By Eric Shierman
Thirty years ago ABC aired a provocative miniseries titled “Amerika” about a Soviet takeover of the United States. I watched it with my parents including ABC News’ panel discussions that followed every episode – heady stuff for a 7th grader. I was just starting to follow politics, as were my parents.
The entire set of 13 movies is now available to watch on YouTube for free. Here’s the first episode:
The irony, of course, remains easy to see retrospectively. This movie was produced as the Soviet Union approached imminent collapse. I find it similarly ironic that Russia, which remains a weak country, still so unrealistically captivates our security imagination.
Worse, those imagined fears have suddenly changed parties in just four years. Mitt Romney made the stark claim four years ago that Russia was our greatest geopolitical threat.
My how times have changed. Polling of Republicans’ views toward Putin immediately followed Romney’s lead in 2012, and it’s remarkable how quickly Trump’s bromance with this former KGB officer has changed Republican polling on Russia today.
Of course, the converse is true of Democrats. Part of this has to do with the esoteric nature of foreign policy. The national security experts of both parties tend to stand firm, with more in common with each other than Joe Public understands, while each party’s base sways in the wind of events.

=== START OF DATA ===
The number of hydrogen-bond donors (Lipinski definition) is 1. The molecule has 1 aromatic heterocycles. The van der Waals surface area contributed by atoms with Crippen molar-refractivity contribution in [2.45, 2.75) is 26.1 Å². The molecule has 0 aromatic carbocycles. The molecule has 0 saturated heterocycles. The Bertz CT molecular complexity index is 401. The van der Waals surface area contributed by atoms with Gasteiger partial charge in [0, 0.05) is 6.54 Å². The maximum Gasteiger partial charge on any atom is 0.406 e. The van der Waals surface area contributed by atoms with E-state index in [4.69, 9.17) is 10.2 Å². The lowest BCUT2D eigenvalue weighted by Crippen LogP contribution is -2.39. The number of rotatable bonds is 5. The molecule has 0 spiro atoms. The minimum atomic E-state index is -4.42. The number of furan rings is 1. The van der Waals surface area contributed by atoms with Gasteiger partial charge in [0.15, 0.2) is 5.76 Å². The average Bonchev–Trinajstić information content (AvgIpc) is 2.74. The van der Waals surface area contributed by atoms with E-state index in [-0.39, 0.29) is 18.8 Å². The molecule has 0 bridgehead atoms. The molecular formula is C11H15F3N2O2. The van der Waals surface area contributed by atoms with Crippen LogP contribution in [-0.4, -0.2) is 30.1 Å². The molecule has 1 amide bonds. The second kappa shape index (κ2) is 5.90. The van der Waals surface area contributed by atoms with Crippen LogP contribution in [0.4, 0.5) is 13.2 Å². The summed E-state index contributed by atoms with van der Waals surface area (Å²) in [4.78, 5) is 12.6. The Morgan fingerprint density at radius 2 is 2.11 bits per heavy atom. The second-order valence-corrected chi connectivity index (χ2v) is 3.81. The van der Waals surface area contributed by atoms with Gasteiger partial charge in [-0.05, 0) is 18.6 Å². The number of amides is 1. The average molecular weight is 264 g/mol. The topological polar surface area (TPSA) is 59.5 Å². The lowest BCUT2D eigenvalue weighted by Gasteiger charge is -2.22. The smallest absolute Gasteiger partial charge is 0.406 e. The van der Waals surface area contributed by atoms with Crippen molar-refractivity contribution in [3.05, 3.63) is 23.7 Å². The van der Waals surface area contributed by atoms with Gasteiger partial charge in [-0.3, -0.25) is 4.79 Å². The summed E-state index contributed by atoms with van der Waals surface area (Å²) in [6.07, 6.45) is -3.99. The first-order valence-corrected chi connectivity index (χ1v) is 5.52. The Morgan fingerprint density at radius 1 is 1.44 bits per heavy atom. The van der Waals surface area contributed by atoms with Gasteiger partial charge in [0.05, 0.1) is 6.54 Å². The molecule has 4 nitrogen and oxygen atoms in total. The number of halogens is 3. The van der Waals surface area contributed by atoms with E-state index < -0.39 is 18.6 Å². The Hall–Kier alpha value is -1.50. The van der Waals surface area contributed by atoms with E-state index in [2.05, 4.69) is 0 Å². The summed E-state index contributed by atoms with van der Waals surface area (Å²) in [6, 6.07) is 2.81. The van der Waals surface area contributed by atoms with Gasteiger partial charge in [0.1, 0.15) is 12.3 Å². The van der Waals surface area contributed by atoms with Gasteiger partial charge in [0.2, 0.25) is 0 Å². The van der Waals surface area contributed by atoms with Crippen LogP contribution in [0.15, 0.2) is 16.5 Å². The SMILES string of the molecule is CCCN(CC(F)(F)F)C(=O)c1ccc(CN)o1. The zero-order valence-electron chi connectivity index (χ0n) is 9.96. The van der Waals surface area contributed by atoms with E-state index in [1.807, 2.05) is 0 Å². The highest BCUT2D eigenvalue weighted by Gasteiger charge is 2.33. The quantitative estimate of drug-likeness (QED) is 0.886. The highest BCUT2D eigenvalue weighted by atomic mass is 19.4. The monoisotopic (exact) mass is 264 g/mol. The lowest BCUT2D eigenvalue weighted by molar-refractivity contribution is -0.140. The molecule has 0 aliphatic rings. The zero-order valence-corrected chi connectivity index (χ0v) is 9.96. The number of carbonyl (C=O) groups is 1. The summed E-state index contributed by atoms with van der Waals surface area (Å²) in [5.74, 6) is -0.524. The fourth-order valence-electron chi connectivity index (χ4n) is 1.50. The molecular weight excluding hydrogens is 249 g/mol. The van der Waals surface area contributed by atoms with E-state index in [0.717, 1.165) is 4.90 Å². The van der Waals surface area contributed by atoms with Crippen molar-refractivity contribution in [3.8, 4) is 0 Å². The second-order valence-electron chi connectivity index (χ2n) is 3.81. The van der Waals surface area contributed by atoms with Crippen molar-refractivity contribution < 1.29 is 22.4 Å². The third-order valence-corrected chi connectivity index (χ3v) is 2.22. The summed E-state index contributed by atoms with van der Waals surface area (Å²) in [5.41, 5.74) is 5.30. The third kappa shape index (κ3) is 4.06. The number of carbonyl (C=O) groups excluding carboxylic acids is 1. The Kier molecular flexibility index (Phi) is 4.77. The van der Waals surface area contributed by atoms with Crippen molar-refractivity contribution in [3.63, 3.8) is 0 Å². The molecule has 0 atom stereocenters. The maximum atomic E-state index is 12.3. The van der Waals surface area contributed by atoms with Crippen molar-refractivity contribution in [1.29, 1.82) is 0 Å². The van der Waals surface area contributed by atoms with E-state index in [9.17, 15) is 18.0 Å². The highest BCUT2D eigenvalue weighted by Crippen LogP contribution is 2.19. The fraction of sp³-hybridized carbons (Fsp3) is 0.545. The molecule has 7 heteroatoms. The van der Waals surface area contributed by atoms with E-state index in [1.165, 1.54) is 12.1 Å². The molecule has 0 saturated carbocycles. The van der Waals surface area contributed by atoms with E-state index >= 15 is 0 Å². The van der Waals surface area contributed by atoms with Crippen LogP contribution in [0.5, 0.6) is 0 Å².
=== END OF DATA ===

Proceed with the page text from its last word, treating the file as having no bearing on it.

Some Democrats are now taking it too far. Their narrative of a Russian takeover is reaching a birther like status. “Trump is Putin’s puppet” has become the new “Obama is a Muslim.” And “the Russians elected Trump” is the new “Obama was born in Kenya.”
Does Trump have a creepy admiration of Putin? Sure, but unlike Russia, we have strong institutions that will prevent authoritarianism here. Neil Gorsuch will strengthen one of them.
Did the Russians interfere in our election? Sure, but they probably intervened on George McGovern’s behalf as well, and there is no evidence of a material impact on either candidate’s level of success.
That President Trump might wean the GOP away from Woodrow Wilson’s now bipartisan goal of global hegemony is actually one endearing possibility that gives me some hope for a few good policy outcomes to weigh against the many bad. You’d think the party of Code Pink would see that too.
There is too much legitimate material out there for Trump’s opposition to get lost in its own analog of mindlessness. Democrats will do better if they stick to the issues.
Eric Shierman lives in Salem and is the author of a Brief History of Political Cultural Change.